As stated in almost every obesity article, appetite control holds the key to weight loss. After all, there has to be some reason behind diet regulation being promoted by so many weight loss centers and treatments. In an interesting research, scientists from the Rutgers University observed food-deprived Orangutans and analyzed their coping mechanisms in times of extreme food scarcity.
This finding provided the scientists an in depth account of the role played by appetite in controlling obesity. Scientists still have no idea of what role low-protein or high protein diets play in the realm of obesity.
Rutgers evolutionary anthropologist Erin Vogel, remarked, “There is such a large obesity epidemic today and yet we don’t really understand the basis of the obesity condition or how these high-protein or low-protein diets work.”
The experts found that the apes appeared to put on weight only when they consumed a diet rich in calories and protein. This idea lay hidden as many people believe that a high protein diet along with low carbohydrate works for weight loss.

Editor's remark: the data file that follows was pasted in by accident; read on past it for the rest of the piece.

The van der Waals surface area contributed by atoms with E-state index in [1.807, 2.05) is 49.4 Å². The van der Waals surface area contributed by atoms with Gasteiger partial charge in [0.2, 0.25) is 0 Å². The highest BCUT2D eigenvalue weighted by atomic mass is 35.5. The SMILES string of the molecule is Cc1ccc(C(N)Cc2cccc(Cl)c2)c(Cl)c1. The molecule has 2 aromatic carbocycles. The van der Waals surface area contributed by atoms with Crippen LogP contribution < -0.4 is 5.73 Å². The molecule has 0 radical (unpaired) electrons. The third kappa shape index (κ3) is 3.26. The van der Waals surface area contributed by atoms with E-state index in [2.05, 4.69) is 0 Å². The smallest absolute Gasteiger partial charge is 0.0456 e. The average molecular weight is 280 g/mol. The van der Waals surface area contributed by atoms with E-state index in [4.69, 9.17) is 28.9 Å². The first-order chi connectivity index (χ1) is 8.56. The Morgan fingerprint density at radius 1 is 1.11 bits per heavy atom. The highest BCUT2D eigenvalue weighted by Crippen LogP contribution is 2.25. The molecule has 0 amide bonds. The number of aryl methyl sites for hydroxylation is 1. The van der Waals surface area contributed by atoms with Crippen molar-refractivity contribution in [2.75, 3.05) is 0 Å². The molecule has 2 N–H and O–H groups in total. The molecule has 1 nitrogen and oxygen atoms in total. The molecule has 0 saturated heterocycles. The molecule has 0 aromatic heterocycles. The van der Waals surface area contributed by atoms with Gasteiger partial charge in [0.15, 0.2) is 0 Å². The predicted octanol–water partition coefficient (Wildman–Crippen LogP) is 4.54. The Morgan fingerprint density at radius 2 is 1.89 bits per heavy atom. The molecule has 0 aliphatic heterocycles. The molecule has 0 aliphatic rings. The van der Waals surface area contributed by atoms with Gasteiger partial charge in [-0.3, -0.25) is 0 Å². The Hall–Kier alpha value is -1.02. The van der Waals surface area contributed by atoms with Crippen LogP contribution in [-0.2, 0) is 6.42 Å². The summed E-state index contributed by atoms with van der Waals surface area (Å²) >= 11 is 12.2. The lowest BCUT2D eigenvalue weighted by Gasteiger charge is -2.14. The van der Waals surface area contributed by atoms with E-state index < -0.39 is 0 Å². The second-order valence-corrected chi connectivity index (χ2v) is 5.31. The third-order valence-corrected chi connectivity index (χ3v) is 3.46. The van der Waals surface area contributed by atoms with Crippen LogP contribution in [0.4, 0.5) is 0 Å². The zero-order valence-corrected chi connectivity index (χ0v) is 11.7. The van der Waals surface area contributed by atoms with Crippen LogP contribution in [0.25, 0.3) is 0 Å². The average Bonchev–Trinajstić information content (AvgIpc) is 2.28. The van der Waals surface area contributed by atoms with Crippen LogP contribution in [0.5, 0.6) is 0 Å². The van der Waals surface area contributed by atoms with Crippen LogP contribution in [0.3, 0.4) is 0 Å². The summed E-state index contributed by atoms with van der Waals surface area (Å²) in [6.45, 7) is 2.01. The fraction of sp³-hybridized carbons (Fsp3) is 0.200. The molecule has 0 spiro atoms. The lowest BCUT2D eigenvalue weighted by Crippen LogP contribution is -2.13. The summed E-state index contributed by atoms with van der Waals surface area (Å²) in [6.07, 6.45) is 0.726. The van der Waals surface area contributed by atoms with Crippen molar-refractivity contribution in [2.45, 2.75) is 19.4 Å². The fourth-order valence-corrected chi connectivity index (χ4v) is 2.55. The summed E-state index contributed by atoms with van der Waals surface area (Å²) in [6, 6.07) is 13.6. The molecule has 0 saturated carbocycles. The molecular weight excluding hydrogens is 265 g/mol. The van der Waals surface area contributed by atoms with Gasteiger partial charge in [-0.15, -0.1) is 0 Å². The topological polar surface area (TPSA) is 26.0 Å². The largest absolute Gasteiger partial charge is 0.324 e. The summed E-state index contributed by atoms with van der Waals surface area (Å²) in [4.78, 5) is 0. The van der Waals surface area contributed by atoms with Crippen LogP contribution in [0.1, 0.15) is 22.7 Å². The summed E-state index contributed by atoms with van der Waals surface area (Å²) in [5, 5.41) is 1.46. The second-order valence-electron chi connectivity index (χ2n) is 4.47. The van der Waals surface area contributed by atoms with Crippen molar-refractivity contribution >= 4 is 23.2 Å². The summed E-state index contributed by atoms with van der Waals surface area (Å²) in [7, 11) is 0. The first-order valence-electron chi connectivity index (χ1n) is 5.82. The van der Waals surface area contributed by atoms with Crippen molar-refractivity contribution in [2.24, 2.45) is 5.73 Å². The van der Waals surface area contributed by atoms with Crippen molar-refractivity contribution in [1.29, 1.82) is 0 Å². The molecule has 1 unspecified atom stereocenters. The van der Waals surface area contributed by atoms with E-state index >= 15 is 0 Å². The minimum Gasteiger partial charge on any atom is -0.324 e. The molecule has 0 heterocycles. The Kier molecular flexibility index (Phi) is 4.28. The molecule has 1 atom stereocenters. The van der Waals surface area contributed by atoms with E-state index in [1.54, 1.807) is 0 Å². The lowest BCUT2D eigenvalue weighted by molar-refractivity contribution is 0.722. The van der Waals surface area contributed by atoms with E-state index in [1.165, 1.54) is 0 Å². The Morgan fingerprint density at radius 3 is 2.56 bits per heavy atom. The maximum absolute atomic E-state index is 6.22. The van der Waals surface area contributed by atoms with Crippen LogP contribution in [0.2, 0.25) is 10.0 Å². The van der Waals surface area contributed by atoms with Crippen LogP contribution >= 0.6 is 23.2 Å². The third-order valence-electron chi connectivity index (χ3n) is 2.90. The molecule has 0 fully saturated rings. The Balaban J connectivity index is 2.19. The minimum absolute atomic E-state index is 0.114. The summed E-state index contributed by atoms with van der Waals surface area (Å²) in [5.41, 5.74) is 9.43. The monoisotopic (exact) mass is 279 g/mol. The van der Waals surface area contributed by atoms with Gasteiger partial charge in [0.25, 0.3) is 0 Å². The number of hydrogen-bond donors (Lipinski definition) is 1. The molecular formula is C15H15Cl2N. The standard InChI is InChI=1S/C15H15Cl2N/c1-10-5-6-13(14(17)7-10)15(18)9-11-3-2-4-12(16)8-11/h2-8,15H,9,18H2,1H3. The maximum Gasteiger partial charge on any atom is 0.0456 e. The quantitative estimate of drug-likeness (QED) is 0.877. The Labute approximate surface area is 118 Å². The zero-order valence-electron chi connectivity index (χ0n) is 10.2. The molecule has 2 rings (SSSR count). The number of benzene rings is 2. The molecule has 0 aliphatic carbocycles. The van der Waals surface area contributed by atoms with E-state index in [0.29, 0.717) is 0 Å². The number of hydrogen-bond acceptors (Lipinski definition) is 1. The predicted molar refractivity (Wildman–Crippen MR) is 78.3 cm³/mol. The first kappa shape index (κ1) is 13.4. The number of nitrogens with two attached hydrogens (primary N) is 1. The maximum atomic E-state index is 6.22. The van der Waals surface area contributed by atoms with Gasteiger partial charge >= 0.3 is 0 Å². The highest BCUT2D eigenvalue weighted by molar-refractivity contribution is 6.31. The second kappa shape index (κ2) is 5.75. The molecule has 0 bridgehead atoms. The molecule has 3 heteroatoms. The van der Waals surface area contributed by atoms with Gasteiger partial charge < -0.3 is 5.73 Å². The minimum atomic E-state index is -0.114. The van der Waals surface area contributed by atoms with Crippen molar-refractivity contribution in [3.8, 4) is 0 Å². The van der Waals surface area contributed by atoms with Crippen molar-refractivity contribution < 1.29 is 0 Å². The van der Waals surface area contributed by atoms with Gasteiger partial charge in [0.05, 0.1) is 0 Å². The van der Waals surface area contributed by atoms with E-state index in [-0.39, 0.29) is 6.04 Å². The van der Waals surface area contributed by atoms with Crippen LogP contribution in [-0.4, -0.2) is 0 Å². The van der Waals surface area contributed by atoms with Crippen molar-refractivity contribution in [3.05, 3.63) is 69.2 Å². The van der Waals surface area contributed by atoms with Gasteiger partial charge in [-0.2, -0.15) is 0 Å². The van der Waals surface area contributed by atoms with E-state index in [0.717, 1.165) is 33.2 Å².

Moreover, when these orangutans limited the amount of calories they consumed, they seemed to make use of the fat reserves for energy thereafter. Thus, the protein use became less in the process which is an effect seen in eating problems like anorexia.
The team scrutinized urine samples of orangutans gathered over a 5-year period to comprehend the process of protein recycling. According to the results, these animals apparently required a low-protein fruit to live where in case of a deficiency, they possibly made use of energy from their fat reserves. During such instances, they also survived on higher protein leaves and internal bark.
The investigators concluded that this mechanism of accessing energy from stored fat and consumption of high protein leaves guarded the orangutan from extreme protein deficiency. This research provided the scientists a better insight into the importance of protein in regulating weight and eating habits.
The report titled ‘Bornean orangutans on the brink of protein bankruptcy’ is published in the journal Biology Letters.